In 1933, the company launched a collection of early American furniture inspired by the Colonial Revival movement of the late 1800’s. These new designs, produced by long-time employee Herman DeVrie, were branded as “Cushman Colonial Creations” and reinvigorated the company’s sales over the next 25 years. Cushman Colonial Creations featured turned wooden legs, solid hardwood construction, and traditional American craftsmanship.

The company was sold to General Industries in 1964 and then again to Green Mountain Furniture Co in 1971. Green Mountain Furniture Co went out of business in 1980, ending the 100+ year history of furniture making in the H.T. Cushman facility in Bennington, Vermont.

The furniture manufactured by Cushman is still highly valued and sought after today. There is a vibrant community of antique traders that specialize in buying and selling Cushman furniture. You can find antique Cushman furniture on Facebook or Craigslist.

Timeline of the Rise & Fall of Cushman Furniture

Cushman Furniture Factory worker turns wood table leg on lathe circa 1940.
Vermont furniture craftsman turns table legs on the lathe at the Cushman Furniture factory in Bennington, Vermont. Circa 1945. Source.

The company manufactured furniture with oak, maple, and birch and used a variety of wood finishes over time, including a proprietary lacquer & wax finish developed by Will Cushman. Here is a timeline of the history of Cushman Furniture.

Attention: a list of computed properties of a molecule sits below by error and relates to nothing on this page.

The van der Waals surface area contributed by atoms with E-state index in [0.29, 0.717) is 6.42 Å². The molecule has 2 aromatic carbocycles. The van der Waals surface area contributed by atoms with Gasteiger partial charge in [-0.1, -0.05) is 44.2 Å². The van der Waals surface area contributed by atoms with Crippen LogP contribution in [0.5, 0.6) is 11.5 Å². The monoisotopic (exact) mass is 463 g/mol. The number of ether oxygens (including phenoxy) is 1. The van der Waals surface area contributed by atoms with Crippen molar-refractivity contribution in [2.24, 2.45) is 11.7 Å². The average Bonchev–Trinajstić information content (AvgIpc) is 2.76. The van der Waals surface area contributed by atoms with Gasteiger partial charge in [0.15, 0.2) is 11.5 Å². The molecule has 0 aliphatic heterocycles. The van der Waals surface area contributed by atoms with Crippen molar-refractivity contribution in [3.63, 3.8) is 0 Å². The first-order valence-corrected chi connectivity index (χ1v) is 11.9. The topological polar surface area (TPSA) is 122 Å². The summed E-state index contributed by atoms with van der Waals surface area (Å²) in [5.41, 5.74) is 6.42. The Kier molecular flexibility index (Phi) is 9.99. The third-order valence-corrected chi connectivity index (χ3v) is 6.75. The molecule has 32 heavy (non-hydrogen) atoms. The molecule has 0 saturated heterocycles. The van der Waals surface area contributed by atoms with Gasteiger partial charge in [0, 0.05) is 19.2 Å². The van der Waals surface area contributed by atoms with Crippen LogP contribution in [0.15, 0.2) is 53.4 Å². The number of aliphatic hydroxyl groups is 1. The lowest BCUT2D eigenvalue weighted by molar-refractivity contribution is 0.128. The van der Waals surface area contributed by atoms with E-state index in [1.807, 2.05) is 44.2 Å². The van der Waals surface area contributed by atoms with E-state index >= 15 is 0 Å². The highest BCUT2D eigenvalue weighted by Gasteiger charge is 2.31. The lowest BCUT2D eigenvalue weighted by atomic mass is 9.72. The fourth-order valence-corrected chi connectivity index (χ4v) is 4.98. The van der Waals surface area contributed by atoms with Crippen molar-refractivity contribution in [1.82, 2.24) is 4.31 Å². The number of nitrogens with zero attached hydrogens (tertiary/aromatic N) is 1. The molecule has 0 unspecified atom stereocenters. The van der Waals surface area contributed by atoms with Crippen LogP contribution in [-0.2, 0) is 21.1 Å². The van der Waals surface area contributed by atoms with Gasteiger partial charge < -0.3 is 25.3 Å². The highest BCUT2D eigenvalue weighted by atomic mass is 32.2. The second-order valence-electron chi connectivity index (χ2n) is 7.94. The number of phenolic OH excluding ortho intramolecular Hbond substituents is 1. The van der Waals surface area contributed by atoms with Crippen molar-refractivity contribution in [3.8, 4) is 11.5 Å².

• 1844: Henry Theodore “H.T.” Cushman born in Bennington, Vermont
  • 1863: At the age of 19, H.T. Cushman enlists in the military for the Fourth Vermont Infantry and fights in the Civil War until late 1864
  • 1864: Henry Cushman is disbanded from the Infantry and begins his entrepreneurial journey.
  • Early 1870’s: Cushman begins making “novelties” in a small space adjacent to the public library.
  • 1886: Henry Theodore Cushman founds the H.T. Cushman Manufacturing Company.
  • 1901: Cushman releases full line of mission style furniture
  • 1913: William “W.C.H” Cushman designs a line of smoking stands that quickly take off in sales
  • Late 1920’s: Cushman’s receives contract to build dorm room furniture for Bennington College
  • 1933: “Cushman Colonial Creations,” inspired by early American furniture and the colonial revivalist movement is designed and launched by long-time employee Herman DeVries
  • 1964: H.T. Cushman Manufacturing Company purchased by General Industries 
  • 1971: The Cushman factory equipment was purchased by Green Mountain Furniture Co.
  • 1980: Green Mountain Furniture Co goes out of business.

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This blog is written by your friends at Vermont Woods Studios. Check out our Vermont made furniture and home decor online and visit our showroom and art gallery at Stonehurst, the newly restored 1800s farmhouse nestled in the foothills of the Green Mountains.

Riley Farabaugh

Riley Farabaugh

The youngest son of co-founders Peggy and Ken Farabaugh, Riley has filled different roles within the organization since it was founded out of a spare bedroom in the family home in 2005. As the son of the first Vermont Woods Studios craftsmen, Riley has been quickly learning more and more about woodworking, sustainable forestry, and the ins-and-outs of the furniture industry.